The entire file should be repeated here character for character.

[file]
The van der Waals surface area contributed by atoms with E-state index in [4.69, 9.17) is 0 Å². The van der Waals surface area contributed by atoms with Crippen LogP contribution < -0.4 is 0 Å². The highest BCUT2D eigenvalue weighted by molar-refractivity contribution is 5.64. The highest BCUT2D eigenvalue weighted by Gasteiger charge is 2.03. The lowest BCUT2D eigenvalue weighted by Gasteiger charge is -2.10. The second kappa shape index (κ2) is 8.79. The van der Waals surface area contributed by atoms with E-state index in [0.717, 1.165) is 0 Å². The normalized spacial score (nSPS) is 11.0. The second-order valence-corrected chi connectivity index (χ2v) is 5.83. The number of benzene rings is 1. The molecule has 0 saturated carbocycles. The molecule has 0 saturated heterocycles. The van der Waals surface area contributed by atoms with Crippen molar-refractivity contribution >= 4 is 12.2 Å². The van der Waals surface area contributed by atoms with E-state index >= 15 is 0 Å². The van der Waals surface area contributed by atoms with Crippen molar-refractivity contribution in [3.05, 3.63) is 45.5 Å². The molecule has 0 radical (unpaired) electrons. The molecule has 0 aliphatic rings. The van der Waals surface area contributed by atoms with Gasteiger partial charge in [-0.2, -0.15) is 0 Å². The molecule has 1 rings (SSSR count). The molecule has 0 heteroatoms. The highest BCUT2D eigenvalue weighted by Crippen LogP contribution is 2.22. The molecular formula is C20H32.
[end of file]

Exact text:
The van der Waals surface area contributed by atoms with E-state index in [4.69, 9.17) is 0 Å². The van der Waals surface area contributed by atoms with Crippen LogP contribution < -0.4 is 0 Å². The highest BCUT2D eigenvalue weighted by molar-refractivity contribution is 5.64. The highest BCUT2D eigenvalue weighted by Gasteiger charge is 2.03. The lowest BCUT2D eigenvalue weighted by Gasteiger charge is -2.10. The second kappa shape index (κ2) is 8.79. The van der Waals surface area contributed by atoms with E-state index in [0.717, 1.165) is 0 Å². The normalized spacial score (nSPS) is 11.0. The second-order valence-corrected chi connectivity index (χ2v) is 5.83. The number of benzene rings is 1. The molecule has 0 saturated carbocycles. The molecule has 0 saturated heterocycles. The van der Waals surface area contributed by atoms with Crippen molar-refractivity contribution >= 4 is 12.2 Å². The van der Waals surface area contributed by atoms with E-state index >= 15 is 0 Å². The van der Waals surface area contributed by atoms with Crippen molar-refractivity contribution in [3.05, 3.63) is 45.5 Å². The molecule has 0 radical (unpaired) electrons. The molecule has 0 aliphatic rings. The van der Waals surface area contributed by atoms with Gasteiger partial charge in [-0.2, -0.15) is 0 Å². The molecule has 1 rings (SSSR count). The molecule has 0 heteroatoms. The highest BCUT2D eigenvalue weighted by Crippen LogP contribution is 2.22. The molecular formula is C20H32.